Every day Hackett patrols the park, picking up and disposing of the hazardous materials before the schools let out and children arrive. He said he still struggles with warding off the drug users in the park, even in the middle of the day. Hackett himself used to abuse meth and cocaine but has since kicked the habit and spends his time cleaning up the neighborhood instead.

Teddy Hackett, who spent time as a child playing in Needle Park, now volunteers there every day picking up used hypodermic needles before the children arrive.

Teddy Hackett, who spent time as a child playing in Needle Park, now volunteers there every day picking up used hypodermic needles before the children arrive.

“I have a group of kids that like to play Yu-Gi-Oh! Cards on this one bench during the day so I try to make sure that’s clean before school is out,” Hackett said. “I have to be careful because at night that’s a favorite spot for the junkies.”

Hackett estimates that he finds up to two dozen needles and syringe plungers each day. Though efforts to clean up the neighborhood have increased exponentially, some locals say the addicts who come and use the park are actually coming in from the suburbs.

On July 29, 2014, Philly.com published an article titled “Homelessness is on the rise in Kensington.” In it, University of Pennsylvania anthropologist Phillipe Bourgois, an expert on the drug trade, said heroin is typically the drug choice of young whites.

In 2000, Census Records indicate that 25- to 34-year-olds were the largest age group at 15.2 percent of the population. In 2010, the same age group had spiked to 22.7 percent of the population. Bourgois said this may be the reason Kensington is seeing an increase in them.

In fact, this trend is being observed in many cities across the United States heroin is currently undergoing a comeback.

Heroin is making a comeback in the United States in part because access to addictive prescription drugs has been tightened over the past decade.

Heroin is making a comeback in the United States in part because access to addictive prescription drugs has been tightened over the past decade.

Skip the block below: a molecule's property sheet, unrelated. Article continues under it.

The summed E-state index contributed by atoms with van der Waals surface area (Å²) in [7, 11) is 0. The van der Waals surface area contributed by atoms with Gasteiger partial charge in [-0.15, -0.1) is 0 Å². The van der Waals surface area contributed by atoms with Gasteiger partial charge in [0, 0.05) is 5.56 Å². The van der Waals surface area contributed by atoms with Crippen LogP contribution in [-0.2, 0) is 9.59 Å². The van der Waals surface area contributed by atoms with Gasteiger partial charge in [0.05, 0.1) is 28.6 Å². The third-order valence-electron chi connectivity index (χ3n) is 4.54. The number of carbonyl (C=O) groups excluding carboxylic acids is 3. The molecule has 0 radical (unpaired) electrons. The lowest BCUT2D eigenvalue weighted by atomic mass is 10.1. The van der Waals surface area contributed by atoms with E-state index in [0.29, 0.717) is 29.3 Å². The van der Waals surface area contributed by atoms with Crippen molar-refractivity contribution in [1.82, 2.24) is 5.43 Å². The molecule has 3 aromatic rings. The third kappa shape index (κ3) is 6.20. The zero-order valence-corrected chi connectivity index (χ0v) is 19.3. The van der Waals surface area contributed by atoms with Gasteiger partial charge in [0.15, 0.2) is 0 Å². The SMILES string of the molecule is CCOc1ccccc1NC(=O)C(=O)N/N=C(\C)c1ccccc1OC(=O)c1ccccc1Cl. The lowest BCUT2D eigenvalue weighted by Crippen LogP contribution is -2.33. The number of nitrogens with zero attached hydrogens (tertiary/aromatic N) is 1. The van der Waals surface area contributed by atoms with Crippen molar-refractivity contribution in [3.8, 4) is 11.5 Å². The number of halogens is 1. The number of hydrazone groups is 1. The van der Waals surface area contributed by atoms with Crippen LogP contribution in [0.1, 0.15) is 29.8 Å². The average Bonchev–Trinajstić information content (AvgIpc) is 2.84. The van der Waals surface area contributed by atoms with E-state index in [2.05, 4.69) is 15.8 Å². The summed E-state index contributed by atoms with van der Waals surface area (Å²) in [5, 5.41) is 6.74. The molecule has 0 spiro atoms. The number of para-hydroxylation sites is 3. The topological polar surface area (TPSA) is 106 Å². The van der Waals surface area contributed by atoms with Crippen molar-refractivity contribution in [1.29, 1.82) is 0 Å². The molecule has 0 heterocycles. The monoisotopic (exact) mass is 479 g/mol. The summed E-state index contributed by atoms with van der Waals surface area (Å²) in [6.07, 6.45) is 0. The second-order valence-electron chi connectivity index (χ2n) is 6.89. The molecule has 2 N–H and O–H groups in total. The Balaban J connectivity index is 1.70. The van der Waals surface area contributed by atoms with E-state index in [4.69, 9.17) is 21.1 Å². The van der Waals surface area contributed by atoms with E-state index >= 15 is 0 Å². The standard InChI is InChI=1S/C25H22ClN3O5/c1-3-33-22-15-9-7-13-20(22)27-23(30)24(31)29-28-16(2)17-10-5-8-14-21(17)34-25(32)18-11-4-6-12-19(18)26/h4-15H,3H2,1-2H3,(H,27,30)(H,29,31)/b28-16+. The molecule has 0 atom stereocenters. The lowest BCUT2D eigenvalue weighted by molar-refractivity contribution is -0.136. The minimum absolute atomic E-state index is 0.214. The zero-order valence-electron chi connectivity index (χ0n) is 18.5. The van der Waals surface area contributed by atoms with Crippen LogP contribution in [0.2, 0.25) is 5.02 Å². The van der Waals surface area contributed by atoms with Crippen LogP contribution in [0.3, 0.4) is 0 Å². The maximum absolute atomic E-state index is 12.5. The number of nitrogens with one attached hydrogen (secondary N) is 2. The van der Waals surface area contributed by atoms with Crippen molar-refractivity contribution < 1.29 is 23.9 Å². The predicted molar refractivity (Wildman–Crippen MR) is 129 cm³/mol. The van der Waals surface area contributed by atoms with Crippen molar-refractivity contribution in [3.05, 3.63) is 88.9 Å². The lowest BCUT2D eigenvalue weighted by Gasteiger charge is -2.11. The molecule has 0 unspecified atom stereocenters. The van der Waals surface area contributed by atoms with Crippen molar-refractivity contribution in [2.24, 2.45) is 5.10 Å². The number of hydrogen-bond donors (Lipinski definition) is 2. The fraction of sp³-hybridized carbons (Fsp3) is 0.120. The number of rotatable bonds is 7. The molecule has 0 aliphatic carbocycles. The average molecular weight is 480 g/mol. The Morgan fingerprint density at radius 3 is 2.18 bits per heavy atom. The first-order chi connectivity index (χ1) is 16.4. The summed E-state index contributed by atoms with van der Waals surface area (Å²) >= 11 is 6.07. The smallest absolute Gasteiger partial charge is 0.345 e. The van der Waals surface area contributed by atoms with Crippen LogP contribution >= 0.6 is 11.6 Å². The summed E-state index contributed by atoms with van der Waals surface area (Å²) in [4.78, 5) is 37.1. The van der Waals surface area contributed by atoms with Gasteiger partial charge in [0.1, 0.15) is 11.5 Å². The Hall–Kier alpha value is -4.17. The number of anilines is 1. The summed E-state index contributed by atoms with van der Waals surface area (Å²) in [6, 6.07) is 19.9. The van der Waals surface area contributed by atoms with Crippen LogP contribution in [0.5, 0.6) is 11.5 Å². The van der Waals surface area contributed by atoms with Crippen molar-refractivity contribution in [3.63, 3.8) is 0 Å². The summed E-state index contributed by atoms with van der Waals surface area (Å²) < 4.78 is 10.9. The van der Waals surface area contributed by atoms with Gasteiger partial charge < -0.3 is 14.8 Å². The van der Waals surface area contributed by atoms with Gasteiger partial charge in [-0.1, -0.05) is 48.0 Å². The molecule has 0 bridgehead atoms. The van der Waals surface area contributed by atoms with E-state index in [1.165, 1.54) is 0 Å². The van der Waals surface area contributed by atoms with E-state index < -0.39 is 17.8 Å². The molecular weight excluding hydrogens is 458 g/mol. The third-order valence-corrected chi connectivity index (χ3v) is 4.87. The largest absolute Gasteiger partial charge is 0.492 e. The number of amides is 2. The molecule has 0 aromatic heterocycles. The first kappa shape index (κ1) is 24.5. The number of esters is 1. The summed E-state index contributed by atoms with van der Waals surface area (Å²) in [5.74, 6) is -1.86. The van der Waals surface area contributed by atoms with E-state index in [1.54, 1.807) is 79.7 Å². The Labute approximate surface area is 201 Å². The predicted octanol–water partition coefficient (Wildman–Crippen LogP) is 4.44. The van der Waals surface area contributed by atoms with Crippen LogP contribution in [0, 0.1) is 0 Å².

An article published in The Economist Nov. 23 outlined some of the reasons why heroin is coming back in fashion. Heroin was at its height of popularity in America in the ‘60s and ‘70s but has resurged with nearly 700,000 Americans taking the drug last year. That’s twice as many as a decade ago, according to the article.

One cause is the growing popularity of another drug: the prescription painkiller. Opioid painkillers such as OxyContin became more widely prescribed in the 1990s and 2000s. They are effective painkillers, but they are commonly abused: about 11 million Americans use them illegally every year. That has led to a crackdown on prescriptions: doctors can now check databases to make sure patients have not already been prescribed the drugs somewhere else, for instance. So they are harder to obtain. But that means that some prescription-pill addicts have turned to heroin, which sates the same craving for a lower cost. More than two-thirds of heroin addicts have previously abused prescription painkillers.”

Those trying to clean up Needle Park are working to suppress a drug problem that exists outside of the neighborhood. The transition from heroin haven to a place where children can play is not without its overlaps. So until the needles are completely out of the park, Hackett says, he will be there every day rummaging through the grass and litter, looking for any errant syringes before the children arrive.

This is part one in a series focused on the efforts to clean up
Kensington’s Needle Park.